Mystery on an International Level: Reviewing Mystery at Geneva

I’m away from the blog, but the reviews carry on in my absence!

Mystery at Geneva: An Improbable Tale of Singular Happenings by Macaulay, Rose, Dame

Henry Beechtree, a newspaper correspondent for the British Bolshevist, is covering the latest otherwise sleepy session of the League of Nations in Geneva, when the newly elected President – a member of the Norwegian delegation – disappears mysteriously, adding some badly needed ‘spice’ to Henry’s assignment.

I was quickly hooked by the humorous tone of this 1922 book with the naive young reporter learning his way around the League of Nations meeting when the president disappears, leaving foul play suspected. The book is moving quickly with many short chapters taking the reader rapidly from scene to scene, often changing points of view in the process. It is not difficult to keep up with and the wit and intelligence of the writing left me unwilling to listen to anything else.

This is a Librivox free audiobook. Cathy Barratt narrates a bit too quickly for my taste, but just right (probably) for those who like to put their audiobook speed on fast. Her narration seems flawless when it comes to reeling off the many foreign phrases which the book is larded with, due to the international flavor of the setting. She has a pleasant voice, good expression, and is easy on the ear.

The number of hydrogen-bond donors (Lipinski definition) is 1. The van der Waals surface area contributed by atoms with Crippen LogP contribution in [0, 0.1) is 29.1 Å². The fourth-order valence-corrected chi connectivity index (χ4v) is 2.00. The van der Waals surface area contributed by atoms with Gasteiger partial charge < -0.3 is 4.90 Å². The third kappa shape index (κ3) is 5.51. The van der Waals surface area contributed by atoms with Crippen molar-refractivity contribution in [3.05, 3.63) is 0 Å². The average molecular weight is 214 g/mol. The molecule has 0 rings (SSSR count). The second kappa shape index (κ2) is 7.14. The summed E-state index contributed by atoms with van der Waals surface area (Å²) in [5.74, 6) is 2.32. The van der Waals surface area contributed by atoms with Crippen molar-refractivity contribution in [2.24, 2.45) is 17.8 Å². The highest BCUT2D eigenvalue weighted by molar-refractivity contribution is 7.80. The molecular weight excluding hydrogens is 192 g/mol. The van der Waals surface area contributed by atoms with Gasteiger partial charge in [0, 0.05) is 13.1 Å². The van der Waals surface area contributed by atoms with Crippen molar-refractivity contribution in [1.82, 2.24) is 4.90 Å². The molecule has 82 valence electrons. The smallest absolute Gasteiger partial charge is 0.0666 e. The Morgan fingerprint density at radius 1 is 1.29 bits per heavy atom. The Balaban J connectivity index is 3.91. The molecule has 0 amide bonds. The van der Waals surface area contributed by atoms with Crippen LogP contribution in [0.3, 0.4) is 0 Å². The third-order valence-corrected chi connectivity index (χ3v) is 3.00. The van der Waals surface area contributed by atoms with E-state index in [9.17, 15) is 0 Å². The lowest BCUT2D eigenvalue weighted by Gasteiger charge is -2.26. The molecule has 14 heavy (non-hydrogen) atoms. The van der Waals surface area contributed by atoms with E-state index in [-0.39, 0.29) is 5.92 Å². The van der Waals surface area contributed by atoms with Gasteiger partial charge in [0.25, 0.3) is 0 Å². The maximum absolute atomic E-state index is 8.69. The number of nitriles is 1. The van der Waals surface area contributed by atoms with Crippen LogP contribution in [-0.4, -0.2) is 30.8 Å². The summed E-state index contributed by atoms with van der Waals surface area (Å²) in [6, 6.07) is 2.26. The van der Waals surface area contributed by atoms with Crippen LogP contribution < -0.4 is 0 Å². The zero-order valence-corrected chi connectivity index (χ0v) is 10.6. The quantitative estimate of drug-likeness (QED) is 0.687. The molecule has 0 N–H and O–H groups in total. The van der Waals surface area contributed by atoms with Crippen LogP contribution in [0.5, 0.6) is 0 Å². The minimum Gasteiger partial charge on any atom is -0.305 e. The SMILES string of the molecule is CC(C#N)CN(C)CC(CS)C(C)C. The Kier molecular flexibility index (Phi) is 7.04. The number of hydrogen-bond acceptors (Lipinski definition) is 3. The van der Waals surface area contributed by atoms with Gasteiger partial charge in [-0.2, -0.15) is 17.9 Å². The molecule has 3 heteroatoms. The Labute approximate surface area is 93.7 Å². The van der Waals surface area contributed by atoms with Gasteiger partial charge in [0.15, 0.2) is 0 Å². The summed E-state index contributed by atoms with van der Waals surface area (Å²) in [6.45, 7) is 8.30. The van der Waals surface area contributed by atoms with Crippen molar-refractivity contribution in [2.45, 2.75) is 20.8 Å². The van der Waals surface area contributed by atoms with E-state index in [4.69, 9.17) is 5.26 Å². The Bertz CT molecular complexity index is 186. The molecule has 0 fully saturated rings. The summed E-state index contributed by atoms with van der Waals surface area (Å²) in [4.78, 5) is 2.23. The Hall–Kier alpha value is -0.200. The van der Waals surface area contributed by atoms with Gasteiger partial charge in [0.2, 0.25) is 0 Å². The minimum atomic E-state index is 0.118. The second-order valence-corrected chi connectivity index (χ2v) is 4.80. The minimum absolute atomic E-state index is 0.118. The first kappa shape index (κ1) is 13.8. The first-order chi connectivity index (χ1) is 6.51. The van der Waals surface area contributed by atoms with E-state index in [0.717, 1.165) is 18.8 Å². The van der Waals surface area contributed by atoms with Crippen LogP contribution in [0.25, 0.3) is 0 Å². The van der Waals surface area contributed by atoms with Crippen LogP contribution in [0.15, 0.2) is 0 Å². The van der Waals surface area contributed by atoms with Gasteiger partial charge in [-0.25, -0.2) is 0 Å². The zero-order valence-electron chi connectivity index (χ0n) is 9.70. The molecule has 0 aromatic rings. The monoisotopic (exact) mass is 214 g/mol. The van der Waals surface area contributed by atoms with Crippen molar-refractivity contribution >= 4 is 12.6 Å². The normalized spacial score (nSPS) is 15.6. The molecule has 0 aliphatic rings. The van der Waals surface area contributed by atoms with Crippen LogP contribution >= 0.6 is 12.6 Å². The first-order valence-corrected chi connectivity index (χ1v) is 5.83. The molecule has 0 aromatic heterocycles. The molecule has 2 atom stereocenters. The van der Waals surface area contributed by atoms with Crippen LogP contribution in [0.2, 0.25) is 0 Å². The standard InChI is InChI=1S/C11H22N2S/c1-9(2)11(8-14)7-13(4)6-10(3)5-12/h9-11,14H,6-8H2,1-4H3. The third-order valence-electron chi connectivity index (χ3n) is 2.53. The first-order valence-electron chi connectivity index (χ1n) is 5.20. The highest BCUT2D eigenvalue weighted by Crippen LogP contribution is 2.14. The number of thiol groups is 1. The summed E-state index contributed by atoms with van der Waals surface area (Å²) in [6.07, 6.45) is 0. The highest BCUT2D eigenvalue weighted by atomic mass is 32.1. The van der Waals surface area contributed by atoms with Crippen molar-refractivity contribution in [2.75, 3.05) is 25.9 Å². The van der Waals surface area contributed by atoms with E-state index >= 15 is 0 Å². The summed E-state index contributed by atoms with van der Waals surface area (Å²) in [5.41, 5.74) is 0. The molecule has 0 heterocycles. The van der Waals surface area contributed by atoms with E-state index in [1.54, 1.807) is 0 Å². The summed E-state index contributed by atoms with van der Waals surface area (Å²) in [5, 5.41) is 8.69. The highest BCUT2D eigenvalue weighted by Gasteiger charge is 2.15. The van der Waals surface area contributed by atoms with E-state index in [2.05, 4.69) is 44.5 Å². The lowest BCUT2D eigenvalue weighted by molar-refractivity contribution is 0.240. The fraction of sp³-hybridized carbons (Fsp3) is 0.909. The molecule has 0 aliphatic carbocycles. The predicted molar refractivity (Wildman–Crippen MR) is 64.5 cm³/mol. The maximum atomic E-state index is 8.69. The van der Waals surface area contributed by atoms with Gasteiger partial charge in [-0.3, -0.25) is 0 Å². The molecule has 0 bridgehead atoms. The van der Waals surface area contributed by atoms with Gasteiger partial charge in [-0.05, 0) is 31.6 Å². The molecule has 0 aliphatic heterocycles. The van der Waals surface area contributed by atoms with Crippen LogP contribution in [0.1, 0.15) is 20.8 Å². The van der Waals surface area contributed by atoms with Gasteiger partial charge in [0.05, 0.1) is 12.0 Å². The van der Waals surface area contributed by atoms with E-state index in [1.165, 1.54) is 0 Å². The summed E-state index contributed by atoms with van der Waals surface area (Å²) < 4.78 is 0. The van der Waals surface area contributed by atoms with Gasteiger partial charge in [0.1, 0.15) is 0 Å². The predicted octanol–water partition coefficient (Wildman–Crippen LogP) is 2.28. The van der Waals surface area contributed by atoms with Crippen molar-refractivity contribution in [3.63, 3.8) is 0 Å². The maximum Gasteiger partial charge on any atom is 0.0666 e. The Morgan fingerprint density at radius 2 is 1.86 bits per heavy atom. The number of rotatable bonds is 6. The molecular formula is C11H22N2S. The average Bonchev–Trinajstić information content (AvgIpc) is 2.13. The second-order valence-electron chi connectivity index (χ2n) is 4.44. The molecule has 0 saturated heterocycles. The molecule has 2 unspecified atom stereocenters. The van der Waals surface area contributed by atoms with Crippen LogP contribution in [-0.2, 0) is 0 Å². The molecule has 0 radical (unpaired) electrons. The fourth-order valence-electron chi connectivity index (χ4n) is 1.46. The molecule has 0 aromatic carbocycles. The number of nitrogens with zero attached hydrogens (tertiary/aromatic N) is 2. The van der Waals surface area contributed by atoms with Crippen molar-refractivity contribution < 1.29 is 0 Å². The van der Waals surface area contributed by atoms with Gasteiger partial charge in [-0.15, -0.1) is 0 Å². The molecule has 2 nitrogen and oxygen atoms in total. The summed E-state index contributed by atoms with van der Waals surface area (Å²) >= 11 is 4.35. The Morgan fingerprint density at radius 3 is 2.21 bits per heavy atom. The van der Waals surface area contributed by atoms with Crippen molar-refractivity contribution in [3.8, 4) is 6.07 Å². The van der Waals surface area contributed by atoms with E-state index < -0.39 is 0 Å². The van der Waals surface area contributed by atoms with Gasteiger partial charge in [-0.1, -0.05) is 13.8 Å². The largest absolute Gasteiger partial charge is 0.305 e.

In the end, the author surprised me with two different plot twists out of the blue. Overall, she amused me greatly with her astute, cleverly put observations about politics and human nature. Perhaps it says more than she intended at the time, when I reflect that world politics are still recognizable enough to keep her observations still timely.

Short, quick, and recommended.

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